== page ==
A painting bought for €500 at a bar could turn out to be a Rembrandt and sell for €30 million

A painting bought for €500 at a bar could turn out to be a Rembrandt and sell for €30 million
Rembrandt, 'Self Portrait', 1659. Courtesy Wikimedia Commons.
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About 10 years ago, a Belgian man bought a painting from a stranger at a bar near Liège for about €500 ($560). The seller was down and out on his luck and needed to make some money quickly so, the buyer decided that he’d help the guy out. Now the man, who has remained anonymous in local press only going by the alias Mr. Jo, thinks the painting might be a long-lost Rembrandt worth around €30 million ($33 million), and he might be looking to sell.

Entitled Ecce Homo, the painting has hung in the home of Mr. Jo, a businessman from Verviers, since he bought it all those years ago. It was there that one of his friends saw it and recommended that he have the painting of Jesus examined by an art expert to see if there was any history behind it. Well, Mr. Jo heeded that advice and took the painting to have it evaluated, a number of times. Mr. Jo said that stylistic similarities between Ecce Homo and other works by Rembrandt were noted by a number of those he showed it to. The businessman has also claimed that one of the Belgian Chamber of Art Experts members has looked at the painting and believed it to be an ‘exceptional’ example of work by the Dutch painter worth millions more than what Mr. Jo purchased it for. L’avenir, a Belgian newspaper, stated that Baudouin Van Steenberghe, an art collector who passed in 2008, was the member of the Association of Belgian Art Experts was the expert who made that valuation for Mr. Jo.

Not everyone is sold on this new-found Rembrandt, though, and the story has gained a bit more attention as Mr. Jo has aired his want to sell the painting. The painting received a skeptical review in relation to Rembrandt in L’avenir, which even cited an anonymous person in the art industry who believes the painting is actually ‘a fake.’ The Royal Institute for Cultural Heritage was also cited by the newspaper stating that the painting most likely dates back to between 1676 and 1699 putting its earliest date more than ten years after Rembrandt died in 1969. ‘At the time, it was presented to us,’ said a member of the Royal Institute in L’avenir, ‘by an intermediary, to date it. We did not say it was a Rembrandt and, reading the press reports, it is impossible to know.’ The institute also said that it had yet to see any documents linking the work to the Dutch painter.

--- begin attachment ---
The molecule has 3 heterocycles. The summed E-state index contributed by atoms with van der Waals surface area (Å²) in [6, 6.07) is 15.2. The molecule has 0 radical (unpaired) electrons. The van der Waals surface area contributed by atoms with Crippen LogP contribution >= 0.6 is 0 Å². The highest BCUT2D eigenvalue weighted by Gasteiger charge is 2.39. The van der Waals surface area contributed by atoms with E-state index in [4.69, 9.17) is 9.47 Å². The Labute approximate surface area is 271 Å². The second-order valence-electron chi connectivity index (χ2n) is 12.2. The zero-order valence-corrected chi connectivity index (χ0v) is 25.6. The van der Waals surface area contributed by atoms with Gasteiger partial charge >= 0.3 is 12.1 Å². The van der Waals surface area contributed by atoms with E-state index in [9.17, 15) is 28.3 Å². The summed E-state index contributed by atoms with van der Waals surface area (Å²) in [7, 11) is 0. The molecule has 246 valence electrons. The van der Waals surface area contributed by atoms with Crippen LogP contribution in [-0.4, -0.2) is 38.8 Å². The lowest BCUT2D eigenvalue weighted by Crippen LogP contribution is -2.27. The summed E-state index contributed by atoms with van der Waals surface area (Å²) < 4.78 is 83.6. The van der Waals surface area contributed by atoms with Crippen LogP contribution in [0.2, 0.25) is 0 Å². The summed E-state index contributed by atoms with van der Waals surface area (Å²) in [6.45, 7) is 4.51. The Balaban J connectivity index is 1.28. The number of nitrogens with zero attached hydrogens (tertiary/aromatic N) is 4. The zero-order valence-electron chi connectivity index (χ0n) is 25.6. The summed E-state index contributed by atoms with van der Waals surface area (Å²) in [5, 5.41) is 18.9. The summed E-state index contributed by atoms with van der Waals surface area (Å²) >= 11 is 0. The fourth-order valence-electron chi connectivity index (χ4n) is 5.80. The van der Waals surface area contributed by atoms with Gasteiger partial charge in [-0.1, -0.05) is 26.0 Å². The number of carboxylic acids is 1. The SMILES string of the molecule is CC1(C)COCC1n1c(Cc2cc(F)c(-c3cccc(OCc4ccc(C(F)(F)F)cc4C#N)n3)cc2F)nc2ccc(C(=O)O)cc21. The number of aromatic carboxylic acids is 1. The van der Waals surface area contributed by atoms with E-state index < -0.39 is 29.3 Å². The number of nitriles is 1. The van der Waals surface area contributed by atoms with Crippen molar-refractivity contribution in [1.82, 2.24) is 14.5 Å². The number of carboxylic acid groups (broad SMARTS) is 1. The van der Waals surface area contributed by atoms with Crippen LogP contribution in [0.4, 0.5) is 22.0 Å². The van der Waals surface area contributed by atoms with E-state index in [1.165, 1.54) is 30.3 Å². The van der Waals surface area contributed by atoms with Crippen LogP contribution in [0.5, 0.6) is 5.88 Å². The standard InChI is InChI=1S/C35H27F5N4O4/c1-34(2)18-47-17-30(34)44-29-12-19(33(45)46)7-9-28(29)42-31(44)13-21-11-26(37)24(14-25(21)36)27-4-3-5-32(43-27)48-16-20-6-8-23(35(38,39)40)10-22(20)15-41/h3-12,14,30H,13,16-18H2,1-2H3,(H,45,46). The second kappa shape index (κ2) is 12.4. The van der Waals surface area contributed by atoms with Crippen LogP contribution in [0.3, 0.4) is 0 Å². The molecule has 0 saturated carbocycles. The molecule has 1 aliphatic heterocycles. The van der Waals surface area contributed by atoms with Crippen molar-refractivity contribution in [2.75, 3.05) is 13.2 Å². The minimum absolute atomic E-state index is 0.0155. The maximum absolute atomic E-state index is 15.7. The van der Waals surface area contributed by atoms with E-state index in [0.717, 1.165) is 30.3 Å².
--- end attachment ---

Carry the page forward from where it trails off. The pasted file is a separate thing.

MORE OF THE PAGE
‘These stories happen from time to time,’ art historian Martin Royalton-Kisch told artnet News, ‘but quite often the pictures turn out to be copies rather than the real thing.’ It is a case that might never present an easy solution. However, if Mr. Jo is in fact able to sell the painting for the wanted €30 million – turning an impressive profit, he says he plans to invest the money in his favorite football club. Maybe he’ll then get to buy the man he bought it from a decade ago a drink, too.

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